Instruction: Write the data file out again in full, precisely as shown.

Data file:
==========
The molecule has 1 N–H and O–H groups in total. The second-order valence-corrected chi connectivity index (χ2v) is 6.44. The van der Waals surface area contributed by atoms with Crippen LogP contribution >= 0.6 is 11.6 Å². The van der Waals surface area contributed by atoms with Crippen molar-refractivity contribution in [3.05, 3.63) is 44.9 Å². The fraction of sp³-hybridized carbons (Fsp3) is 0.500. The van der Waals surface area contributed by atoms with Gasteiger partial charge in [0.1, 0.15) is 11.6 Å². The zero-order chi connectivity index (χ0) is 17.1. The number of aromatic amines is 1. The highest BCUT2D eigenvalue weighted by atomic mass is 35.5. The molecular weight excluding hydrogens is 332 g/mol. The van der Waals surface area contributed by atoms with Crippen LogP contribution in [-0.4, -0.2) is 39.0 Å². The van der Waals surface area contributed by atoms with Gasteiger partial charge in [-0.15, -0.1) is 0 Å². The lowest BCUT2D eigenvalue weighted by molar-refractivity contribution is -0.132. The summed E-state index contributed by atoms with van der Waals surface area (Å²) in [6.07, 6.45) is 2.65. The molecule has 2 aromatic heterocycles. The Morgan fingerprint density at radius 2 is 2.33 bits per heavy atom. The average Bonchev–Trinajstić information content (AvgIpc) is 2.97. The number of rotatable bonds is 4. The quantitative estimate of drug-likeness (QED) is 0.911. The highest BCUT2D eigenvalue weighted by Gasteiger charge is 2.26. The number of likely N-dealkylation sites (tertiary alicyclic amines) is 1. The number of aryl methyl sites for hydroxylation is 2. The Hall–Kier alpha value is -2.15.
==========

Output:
The molecule has 1 N–H and O–H groups in total. The second-order valence-corrected chi connectivity index (χ2v) is 6.44. The van der Waals surface area contributed by atoms with Crippen LogP contribution >= 0.6 is 11.6 Å². The van der Waals surface area contributed by atoms with Crippen molar-refractivity contribution in [3.05, 3.63) is 44.9 Å². The fraction of sp³-hybridized carbons (Fsp3) is 0.500. The van der Waals surface area contributed by atoms with Gasteiger partial charge in [0.1, 0.15) is 11.6 Å². The zero-order chi connectivity index (χ0) is 17.1. The number of aromatic amines is 1. The highest BCUT2D eigenvalue weighted by atomic mass is 35.5. The molecular weight excluding hydrogens is 332 g/mol. The van der Waals surface area contributed by atoms with Crippen LogP contribution in [-0.4, -0.2) is 39.0 Å². The van der Waals surface area contributed by atoms with Gasteiger partial charge in [-0.15, -0.1) is 0 Å². The lowest BCUT2D eigenvalue weighted by molar-refractivity contribution is -0.132. The summed E-state index contributed by atoms with van der Waals surface area (Å²) in [6.07, 6.45) is 2.65. The molecule has 2 aromatic heterocycles. The Morgan fingerprint density at radius 2 is 2.33 bits per heavy atom. The average Bonchev–Trinajstić information content (AvgIpc) is 2.97. The number of rotatable bonds is 4. The quantitative estimate of drug-likeness (QED) is 0.911. The highest BCUT2D eigenvalue weighted by Gasteiger charge is 2.26. The number of likely N-dealkylation sites (tertiary alicyclic amines) is 1. The number of aryl methyl sites for hydroxylation is 2. The Hall–Kier alpha value is -2.15.